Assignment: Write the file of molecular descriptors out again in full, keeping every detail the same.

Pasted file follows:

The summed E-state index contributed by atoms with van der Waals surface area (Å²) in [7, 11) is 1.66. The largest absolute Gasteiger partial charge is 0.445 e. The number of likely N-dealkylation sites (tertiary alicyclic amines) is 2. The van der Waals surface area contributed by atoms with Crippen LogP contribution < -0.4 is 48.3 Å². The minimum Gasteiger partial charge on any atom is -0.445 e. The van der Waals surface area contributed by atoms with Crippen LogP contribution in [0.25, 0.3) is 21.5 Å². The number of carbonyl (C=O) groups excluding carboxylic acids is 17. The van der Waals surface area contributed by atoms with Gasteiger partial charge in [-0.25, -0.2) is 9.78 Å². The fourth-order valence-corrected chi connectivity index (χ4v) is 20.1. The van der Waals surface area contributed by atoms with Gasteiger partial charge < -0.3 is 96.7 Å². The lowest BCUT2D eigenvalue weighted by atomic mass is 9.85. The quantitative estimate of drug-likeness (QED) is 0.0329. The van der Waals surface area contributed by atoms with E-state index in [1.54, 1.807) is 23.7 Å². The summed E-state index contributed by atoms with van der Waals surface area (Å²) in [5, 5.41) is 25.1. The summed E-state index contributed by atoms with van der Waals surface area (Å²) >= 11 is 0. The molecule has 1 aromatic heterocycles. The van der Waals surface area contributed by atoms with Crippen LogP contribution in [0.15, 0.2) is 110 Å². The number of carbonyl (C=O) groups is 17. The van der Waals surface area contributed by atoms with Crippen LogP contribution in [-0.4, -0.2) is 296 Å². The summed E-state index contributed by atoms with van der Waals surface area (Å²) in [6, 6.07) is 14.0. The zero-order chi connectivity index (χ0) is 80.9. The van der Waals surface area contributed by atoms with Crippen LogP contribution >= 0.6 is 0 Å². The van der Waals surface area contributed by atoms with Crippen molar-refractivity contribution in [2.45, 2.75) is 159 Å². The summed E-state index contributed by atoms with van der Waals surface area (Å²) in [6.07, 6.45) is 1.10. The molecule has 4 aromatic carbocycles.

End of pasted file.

The summed E-state index contributed by atoms with van der Waals surface area (Å²) in [7, 11) is 1.66. The largest absolute Gasteiger partial charge is 0.445 e. The number of likely N-dealkylation sites (tertiary alicyclic amines) is 2. The van der Waals surface area contributed by atoms with Crippen LogP contribution < -0.4 is 48.3 Å². The minimum Gasteiger partial charge on any atom is -0.445 e. The van der Waals surface area contributed by atoms with Crippen LogP contribution in [0.25, 0.3) is 21.5 Å². The number of carbonyl (C=O) groups excluding carboxylic acids is 17. The van der Waals surface area contributed by atoms with Gasteiger partial charge in [-0.25, -0.2) is 9.78 Å². The fourth-order valence-corrected chi connectivity index (χ4v) is 20.1. The van der Waals surface area contributed by atoms with Gasteiger partial charge < -0.3 is 96.7 Å². The lowest BCUT2D eigenvalue weighted by atomic mass is 9.85. The quantitative estimate of drug-likeness (QED) is 0.0329. The van der Waals surface area contributed by atoms with E-state index in [1.54, 1.807) is 23.7 Å². The summed E-state index contributed by atoms with van der Waals surface area (Å²) in [5, 5.41) is 25.1. The summed E-state index contributed by atoms with van der Waals surface area (Å²) >= 11 is 0. The molecule has 1 aromatic heterocycles. The van der Waals surface area contributed by atoms with Crippen LogP contribution in [0.15, 0.2) is 110 Å². The number of carbonyl (C=O) groups is 17. The van der Waals surface area contributed by atoms with Crippen LogP contribution in [-0.4, -0.2) is 296 Å². The summed E-state index contributed by atoms with van der Waals surface area (Å²) in [6, 6.07) is 14.0. The zero-order chi connectivity index (χ0) is 80.9. The van der Waals surface area contributed by atoms with Crippen LogP contribution >= 0.6 is 0 Å². The van der Waals surface area contributed by atoms with Crippen molar-refractivity contribution in [2.45, 2.75) is 159 Å². The summed E-state index contributed by atoms with van der Waals surface area (Å²) in [6.07, 6.45) is 1.10. The molecule has 4 aromatic carbocycles.